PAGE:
When Aroldis Chapman was traded to the Yankees for four average prospects (Eric Jagielo, Rookie Davis, Caleb Cotham, and Tony Renda) in late-December, it was a surprisingly modest return for the Reds. Chapman was undoubtedly the best closer in the National League, if not in all of baseball, and the prospects going back to the Reds certainly didn’t seem to be on that level. When Craig Kimbrel was brought to Boston, it came at the price of Manuel Margot, Javier Guerra, Carlos Asuaje, and Logan Allen. Chapman is as good as Kimbrel, if not better, so on paper the trade that sent him to New York seemed like a very confusing move for the Reds. And while it looked like a great move for the Yankees no matter how you sliced it, there was one glaring reason for why Chapman came at such a discount.
In December, it came to the public’s attention that there had been a domestic violence incident at Chapman’s house on October 30th. A police report described a disturbing incident where Chapman allegedly choked his girlfriend, pushed her into a wall and subsequently fired eight gunshots into his garage. Chapman was not arrested “due to conflicting stories and a lack of cooperation from all parties involved,” though he did admit to firing his gun eight times.
Unsurprisingly, Chapman’s trade value plummeted following the incident. Not only were teams worried about acquiring Chapman for the moral issues surrounding the situation, but the chance of suspension was a serious risk. When the Yankees pulled the trigger on the trade, they likely were fairly certain of some kind of league discipline. But, there was a safety net for the Yankees: if Chapman was suspended for more than 45 days, he’d be under the Yankees’ control for an extra season. This is because he’d come short of the full six years of major league service required for free agency.
Well, the news broke Tuesday that Chapman will be suspended for 30 games. Chapman’s camp and the MLB Player’s Association will not appeal, and the suspension will begin Opening Day. This puts Chapman on track to return for May 9 against the Kansas City Royals. That said, it’s worth keeping in mind that Chapman won’t be permitted to participate in any minor league games while suspended, so he may need a week or so to ramp up to in-game situations at the lower levels first. Chapman will end up playing enough games to file for free agency next offseason, barring another suspension.
This ruling is very interesting for several reasons. The first of which is the precedent that it is setting. Major League Baseball’s domestic violence protocol is fairly new, with this being the first big suspension being handed out. There also appears to be a compromise here, with Chapman working with the Commissioner’s Office and agreeing not to appeal the suspension for a lesser overall penalty.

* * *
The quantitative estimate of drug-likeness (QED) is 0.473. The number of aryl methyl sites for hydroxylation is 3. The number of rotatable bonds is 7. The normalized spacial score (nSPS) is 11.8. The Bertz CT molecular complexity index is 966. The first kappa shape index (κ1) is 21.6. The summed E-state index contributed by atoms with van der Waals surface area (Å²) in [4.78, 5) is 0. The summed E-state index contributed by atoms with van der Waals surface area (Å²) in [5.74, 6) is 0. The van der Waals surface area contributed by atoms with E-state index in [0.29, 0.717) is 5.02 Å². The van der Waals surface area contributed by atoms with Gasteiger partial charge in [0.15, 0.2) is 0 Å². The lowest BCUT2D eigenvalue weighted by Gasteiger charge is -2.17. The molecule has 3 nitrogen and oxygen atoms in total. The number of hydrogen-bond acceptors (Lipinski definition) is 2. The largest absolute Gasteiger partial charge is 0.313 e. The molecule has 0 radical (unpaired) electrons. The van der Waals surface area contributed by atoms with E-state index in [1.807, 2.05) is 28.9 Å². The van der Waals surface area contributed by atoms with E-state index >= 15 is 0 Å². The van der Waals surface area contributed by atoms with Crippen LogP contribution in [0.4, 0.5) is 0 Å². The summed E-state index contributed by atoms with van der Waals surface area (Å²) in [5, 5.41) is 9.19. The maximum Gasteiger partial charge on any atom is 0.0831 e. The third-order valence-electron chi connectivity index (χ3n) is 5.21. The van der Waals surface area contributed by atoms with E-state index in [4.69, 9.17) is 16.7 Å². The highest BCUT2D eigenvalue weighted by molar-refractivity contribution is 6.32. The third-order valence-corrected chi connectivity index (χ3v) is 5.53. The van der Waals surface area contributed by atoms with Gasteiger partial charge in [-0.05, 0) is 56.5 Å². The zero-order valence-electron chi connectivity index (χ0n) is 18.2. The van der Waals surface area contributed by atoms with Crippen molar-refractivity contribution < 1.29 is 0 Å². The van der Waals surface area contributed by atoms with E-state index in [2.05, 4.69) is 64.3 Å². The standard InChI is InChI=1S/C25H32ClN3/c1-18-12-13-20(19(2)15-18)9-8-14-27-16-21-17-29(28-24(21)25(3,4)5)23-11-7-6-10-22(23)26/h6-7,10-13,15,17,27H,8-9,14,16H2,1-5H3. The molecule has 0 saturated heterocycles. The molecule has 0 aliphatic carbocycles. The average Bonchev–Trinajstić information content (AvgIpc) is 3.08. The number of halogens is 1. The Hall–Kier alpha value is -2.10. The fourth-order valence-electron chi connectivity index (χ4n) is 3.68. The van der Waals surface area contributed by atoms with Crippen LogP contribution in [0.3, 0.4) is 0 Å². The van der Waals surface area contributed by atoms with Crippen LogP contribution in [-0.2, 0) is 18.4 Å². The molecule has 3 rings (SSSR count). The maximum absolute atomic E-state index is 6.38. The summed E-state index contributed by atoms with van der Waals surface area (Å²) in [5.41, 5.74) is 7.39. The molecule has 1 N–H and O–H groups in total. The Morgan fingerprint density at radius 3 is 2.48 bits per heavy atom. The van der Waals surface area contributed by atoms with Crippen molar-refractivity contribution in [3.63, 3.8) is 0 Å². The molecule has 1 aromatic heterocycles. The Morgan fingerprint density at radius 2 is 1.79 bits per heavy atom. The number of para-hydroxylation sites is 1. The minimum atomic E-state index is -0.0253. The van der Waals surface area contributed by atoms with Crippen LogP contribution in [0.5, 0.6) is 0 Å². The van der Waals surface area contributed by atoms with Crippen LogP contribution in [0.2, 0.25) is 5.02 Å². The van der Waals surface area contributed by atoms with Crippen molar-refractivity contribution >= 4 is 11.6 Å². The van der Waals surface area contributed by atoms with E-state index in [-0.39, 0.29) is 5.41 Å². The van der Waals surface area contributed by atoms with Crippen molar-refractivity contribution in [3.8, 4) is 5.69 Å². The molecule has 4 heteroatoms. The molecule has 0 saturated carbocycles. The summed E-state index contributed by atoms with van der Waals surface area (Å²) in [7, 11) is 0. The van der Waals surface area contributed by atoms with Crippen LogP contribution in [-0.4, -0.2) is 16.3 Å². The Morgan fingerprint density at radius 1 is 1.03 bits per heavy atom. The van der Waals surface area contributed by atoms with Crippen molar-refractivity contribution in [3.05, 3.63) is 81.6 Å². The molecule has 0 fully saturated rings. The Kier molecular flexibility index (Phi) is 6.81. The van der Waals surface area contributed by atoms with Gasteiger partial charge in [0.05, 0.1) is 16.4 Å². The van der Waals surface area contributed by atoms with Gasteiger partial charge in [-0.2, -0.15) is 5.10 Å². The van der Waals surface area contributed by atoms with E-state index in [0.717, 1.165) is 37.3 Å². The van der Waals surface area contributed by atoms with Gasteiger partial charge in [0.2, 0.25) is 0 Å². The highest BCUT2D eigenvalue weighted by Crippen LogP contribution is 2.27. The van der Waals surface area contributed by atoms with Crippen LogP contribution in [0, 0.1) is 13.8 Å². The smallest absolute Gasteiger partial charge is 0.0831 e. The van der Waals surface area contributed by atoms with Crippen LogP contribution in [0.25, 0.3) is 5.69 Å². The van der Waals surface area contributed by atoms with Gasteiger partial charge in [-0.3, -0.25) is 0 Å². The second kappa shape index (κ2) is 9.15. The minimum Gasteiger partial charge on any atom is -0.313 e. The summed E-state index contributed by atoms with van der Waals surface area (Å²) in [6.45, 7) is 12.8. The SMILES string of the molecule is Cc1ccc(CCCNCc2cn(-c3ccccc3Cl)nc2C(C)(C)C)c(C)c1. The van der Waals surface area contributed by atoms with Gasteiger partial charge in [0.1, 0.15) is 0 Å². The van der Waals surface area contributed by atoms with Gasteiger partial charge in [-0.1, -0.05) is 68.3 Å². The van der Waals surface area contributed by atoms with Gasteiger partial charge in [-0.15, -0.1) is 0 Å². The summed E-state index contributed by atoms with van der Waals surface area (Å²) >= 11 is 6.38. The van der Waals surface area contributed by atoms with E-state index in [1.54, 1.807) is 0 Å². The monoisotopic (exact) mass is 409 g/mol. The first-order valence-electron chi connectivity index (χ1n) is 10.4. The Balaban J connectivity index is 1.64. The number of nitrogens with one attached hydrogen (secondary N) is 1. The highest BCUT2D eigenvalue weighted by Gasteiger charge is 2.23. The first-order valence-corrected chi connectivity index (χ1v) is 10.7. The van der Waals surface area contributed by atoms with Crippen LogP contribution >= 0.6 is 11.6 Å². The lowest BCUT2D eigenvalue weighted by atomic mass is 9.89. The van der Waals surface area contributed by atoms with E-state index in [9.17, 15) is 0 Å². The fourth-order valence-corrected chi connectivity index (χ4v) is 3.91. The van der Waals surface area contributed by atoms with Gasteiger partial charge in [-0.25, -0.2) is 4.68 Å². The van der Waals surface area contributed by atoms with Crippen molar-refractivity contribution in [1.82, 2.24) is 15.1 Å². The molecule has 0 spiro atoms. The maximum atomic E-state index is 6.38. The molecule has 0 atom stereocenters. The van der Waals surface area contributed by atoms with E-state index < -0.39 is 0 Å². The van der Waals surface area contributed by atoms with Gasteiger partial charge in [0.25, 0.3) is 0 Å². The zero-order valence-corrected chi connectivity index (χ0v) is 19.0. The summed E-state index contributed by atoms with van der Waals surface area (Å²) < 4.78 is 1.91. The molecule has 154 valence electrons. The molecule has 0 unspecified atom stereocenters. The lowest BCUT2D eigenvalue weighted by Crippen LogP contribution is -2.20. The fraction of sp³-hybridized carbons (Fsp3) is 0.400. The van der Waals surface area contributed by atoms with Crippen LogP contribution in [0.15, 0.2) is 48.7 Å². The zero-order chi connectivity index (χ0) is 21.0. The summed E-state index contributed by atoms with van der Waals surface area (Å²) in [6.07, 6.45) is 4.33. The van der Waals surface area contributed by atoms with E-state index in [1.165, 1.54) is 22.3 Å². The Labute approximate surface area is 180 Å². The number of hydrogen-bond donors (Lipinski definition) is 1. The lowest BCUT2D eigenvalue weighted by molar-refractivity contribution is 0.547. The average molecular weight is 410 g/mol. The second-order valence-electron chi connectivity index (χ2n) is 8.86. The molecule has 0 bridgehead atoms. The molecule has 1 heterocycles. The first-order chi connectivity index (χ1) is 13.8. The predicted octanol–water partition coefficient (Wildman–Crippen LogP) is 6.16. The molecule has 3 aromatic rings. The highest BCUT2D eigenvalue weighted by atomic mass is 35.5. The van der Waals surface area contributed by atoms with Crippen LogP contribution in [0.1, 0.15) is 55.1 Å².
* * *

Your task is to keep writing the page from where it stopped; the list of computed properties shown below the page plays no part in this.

The Yankees and their fans should be satisfied with this suspension. While morally people may not be pleased with the penalty, on the surface it seems to be fair and not unexpected. The Yankees understood the risk of this happening going into the deal, and missing over a month of the season isn’t an egregious suspension. Keep in mind, Chapman did not play his first game in 2014 until May 11th after being hit in the head by a comebacker in the Spring, but still threw 54 innings and earned an outstanding 2.7 WAR. Although it undoubtedly hurts the Yankees to be missing a key cog in the bullpen like Chapman, this isn’t something that will derail the season.
The Yankees have two of the best relief pitchers in the league in Andrew Miller and Dellin Betances, followed up by solid depth in the form of Chasen Shreve, Bryan Mitchell, Jacob Lindgren, Branden Pinder, James Pazos, Nick Rumbelow, and Nick Goody. The Yankees will need three of those pitchers to start off the season, and Chasen Shreve is likely a lock to make it into the bullpen. Although the remaining arms are unproven, there is a good chance that the Yankees and Joe Girardi can find a combination to work for the first month of the season. It won’t be the legendary bullpen that fans had hoped for—at first—but it will still be a perfectly capable, if not great, relief corps.
Overall, this is a fine outcome for the team. While it wasn’t 50 games—which would have allowed the Yankees an extra year of control—that’s definitely not a bad thing. The Yankees are likely in a much better place to compete this year than next. 30 games isn’t a very big deal in the grand scheme of things, likely only costing about 15 innings from Chapman. Now with the knowledge that Chapman will be a free agent going into this offseason, it will be interesting to follow whether or not the Yankees intend on re-signing Chapman. At this point, though, it’s unlikely that they do. The Yankees may be waiting until the 2018 offseason to restock their major league club, and they also have Andrew Miller and Dellin Betances holding down the fort in the later innings. The team doesn’t need to sign Chapman back to what will likely be a very expensive contract, and there should be better ways for the team to allocate their resources. That said, it’s certainly not impossible that the team retains Chapman. Fans may be a bit disappointed that the Yankees’ super ‘pen will be on hold, but it could have been worse. After all, the deadly trio of Chapman, Betances, and Miller should be shutting down hitters by May.
Lead photo: Kim Klement/USA Today Sports